The Turnbo Manuscripts

by Silas Claiborne Turnbo

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By S. C. Turnbo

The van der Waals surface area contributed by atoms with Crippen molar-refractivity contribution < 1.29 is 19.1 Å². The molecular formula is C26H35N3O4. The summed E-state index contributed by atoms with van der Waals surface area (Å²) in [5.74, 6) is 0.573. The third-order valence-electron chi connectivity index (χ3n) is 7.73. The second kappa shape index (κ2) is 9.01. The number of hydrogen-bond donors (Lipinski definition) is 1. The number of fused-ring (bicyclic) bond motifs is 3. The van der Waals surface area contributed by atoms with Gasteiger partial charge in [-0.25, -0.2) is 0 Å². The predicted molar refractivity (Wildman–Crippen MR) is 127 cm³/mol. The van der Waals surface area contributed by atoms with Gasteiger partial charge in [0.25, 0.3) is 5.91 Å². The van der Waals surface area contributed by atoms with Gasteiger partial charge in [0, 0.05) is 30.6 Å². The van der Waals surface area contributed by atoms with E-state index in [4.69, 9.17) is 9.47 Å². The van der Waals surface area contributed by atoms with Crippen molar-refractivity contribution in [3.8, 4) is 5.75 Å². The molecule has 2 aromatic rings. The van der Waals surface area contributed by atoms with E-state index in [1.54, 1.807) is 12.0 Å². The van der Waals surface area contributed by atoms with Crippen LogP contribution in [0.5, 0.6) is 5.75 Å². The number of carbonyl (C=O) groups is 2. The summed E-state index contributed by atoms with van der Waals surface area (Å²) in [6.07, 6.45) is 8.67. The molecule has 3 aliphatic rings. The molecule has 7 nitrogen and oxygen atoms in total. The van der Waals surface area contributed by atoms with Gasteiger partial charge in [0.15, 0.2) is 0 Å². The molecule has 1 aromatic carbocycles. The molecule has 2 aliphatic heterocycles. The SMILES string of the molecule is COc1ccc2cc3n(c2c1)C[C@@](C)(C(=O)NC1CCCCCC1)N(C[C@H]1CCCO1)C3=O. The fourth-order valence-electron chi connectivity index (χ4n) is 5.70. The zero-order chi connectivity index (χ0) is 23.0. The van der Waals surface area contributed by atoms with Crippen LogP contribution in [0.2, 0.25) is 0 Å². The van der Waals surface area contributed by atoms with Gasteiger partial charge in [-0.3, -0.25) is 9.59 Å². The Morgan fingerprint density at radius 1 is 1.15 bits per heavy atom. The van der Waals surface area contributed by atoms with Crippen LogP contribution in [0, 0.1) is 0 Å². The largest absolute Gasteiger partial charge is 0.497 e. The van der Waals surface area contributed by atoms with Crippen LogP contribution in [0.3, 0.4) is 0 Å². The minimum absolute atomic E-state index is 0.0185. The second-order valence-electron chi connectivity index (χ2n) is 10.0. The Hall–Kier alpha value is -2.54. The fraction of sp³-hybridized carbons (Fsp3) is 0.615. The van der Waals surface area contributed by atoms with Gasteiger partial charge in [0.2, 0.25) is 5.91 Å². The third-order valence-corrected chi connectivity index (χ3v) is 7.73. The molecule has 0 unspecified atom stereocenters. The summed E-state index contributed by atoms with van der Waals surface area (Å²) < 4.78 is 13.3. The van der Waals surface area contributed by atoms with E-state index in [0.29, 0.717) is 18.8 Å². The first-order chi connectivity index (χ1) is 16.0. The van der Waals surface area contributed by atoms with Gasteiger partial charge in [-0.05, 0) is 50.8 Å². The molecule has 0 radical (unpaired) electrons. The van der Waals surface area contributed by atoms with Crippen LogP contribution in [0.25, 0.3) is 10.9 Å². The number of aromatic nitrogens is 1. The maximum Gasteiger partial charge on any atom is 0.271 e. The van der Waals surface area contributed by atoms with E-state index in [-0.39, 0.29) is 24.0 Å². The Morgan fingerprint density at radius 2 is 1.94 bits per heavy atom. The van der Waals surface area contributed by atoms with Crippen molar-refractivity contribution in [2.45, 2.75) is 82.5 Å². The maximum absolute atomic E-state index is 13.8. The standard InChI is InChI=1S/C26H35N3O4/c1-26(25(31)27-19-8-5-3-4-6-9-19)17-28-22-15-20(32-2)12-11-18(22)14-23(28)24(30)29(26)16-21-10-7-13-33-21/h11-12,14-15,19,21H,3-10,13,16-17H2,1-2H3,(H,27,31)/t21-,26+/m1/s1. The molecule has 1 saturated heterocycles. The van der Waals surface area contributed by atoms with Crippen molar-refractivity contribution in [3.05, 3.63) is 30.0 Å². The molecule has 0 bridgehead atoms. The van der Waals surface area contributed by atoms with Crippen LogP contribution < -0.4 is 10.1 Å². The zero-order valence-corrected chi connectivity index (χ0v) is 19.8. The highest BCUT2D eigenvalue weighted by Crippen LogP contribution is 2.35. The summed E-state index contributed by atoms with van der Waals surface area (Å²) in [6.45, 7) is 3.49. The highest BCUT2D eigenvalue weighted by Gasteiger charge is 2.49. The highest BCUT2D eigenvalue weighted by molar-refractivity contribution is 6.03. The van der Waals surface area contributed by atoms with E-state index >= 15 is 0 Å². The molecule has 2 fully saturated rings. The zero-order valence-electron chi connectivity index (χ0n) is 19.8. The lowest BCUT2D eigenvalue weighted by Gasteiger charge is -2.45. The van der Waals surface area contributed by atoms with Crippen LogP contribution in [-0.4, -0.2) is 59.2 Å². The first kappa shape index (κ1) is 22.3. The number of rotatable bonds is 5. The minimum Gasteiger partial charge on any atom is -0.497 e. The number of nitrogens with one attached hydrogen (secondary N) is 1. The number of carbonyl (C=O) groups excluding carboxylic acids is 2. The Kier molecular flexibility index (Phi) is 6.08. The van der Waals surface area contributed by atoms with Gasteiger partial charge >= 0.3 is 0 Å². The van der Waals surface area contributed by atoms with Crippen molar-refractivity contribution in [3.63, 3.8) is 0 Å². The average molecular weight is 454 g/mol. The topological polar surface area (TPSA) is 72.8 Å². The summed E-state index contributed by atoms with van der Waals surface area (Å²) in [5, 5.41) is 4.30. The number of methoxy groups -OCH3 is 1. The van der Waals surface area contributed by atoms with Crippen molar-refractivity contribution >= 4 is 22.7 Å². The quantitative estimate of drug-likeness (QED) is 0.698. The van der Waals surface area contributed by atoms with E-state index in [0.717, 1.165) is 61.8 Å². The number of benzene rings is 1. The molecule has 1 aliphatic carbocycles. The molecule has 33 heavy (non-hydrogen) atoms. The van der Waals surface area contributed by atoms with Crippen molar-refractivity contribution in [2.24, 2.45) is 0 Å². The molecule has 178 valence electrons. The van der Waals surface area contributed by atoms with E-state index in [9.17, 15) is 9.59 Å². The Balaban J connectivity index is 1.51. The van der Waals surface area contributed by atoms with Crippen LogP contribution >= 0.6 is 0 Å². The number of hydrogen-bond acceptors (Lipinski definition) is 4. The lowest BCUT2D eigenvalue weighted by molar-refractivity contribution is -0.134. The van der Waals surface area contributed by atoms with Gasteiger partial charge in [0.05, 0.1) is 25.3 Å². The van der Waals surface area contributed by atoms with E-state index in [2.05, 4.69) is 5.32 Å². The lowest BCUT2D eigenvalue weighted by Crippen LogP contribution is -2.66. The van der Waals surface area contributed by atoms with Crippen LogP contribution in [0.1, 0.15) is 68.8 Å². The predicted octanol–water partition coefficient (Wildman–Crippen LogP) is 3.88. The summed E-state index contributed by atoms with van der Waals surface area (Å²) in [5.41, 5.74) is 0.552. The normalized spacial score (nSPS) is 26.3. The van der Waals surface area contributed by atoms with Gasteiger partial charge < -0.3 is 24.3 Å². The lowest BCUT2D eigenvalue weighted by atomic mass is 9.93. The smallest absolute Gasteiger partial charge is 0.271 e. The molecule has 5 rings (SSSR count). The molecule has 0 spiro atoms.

Catching wolves in pen traps was a great pasttime indulged in by a few of the first settlers of the Ozarks. Mr. Rila Mullen furnished me an account of a man of the name of Chandler who lived in Sharp County, Ark., seven miles from his nearest neighbor who made it a business to kill wolves, a large number of which he caught in pen traps which he constructed in the following way. He would cut logs and haul them with oxen to a selected spot where he intended to build the pen and in putting the logs together he would make the pen longer than it was wide in the shape of a quail trap until it was seven feet high, leaving the top wide enough for a long trap door which worked by hinges and rested on a balance log and would revolve over. One end of the trap was made so that a wolf could easily climb up on top of the trap pen. The bait was hung on a stick at the opposite end of the pen from where the wolf got up and was too high for the wolf to reach it from the ground. The wolf when it reached the top of the pen could not get to the bait without walking over the trap door and the moment it reached the end of the door over which the bait hung the end of the door the wolf was on would drop and the other end would fly up and the wolf would land on the floor of the trap and the door would drop back to its original position and Mr. Wolf was completely trapped. Mr. Chandler would occasionally have a lot of sport by letting a number of dogs into the trap while a wolf was in the pen which would result in a fierce combat between the wolf and dogs. I saw one of these pen traps one day that Mr. Chandler had built on Chandler’s Creek where he trapped and killed several wolves. One day in 1858 when I was 4 years old Mr. Chandler caught a large black wolf in this trap and he sent word to a few of his neighbors who lived 7 to 10 miles from him to come to the trap to witness a big fight between the wolf and a bunch of dogs. I recollect that my father and mother and we children went there. Others who were present there were Jacob Shales and his wife whose name was Lena, and also their children; Jim Gardner and Susan Gardner, his wife, and all their children; Wesley Hatfield and Fannie Hatfield, his wife, and their children; John George and his family; the old man Sells and his aged wife; and Mr. Chandler and his wife and children. When the people had collected at the trap and the men had completed arrangements for the fight five dogs were put into the trap through the trap door where the wolf was. The wolf backed up in a corner of the pen and lowered his head and body in readiness for the assault from the dogs. He showed his teeth, bushed up his hair and growled. The dogs at first seemed to be afraid of him and darted around in the pen and bayed the wolf and when a dog ventured too close to the wolf it would snap the canine In a vicious manner. After keeping up these maneuvers a while the dogs grew bolder and made a dash at the wolf and closed in on him and a fierce battle commenced. The dogs and wolf rolled together and fought desperately. The fight was long and bloody, which greatly interested the spectators. The men would cheer heartily for the success Of the dogs. Finally the wolf began to show indications of weakening for the number of dogs were too much for him and he was so exhausted that he was so disabled he could not make any further resistance and the men raised the trap door and made the dogs come out. Then the men finished the life of the wolf.

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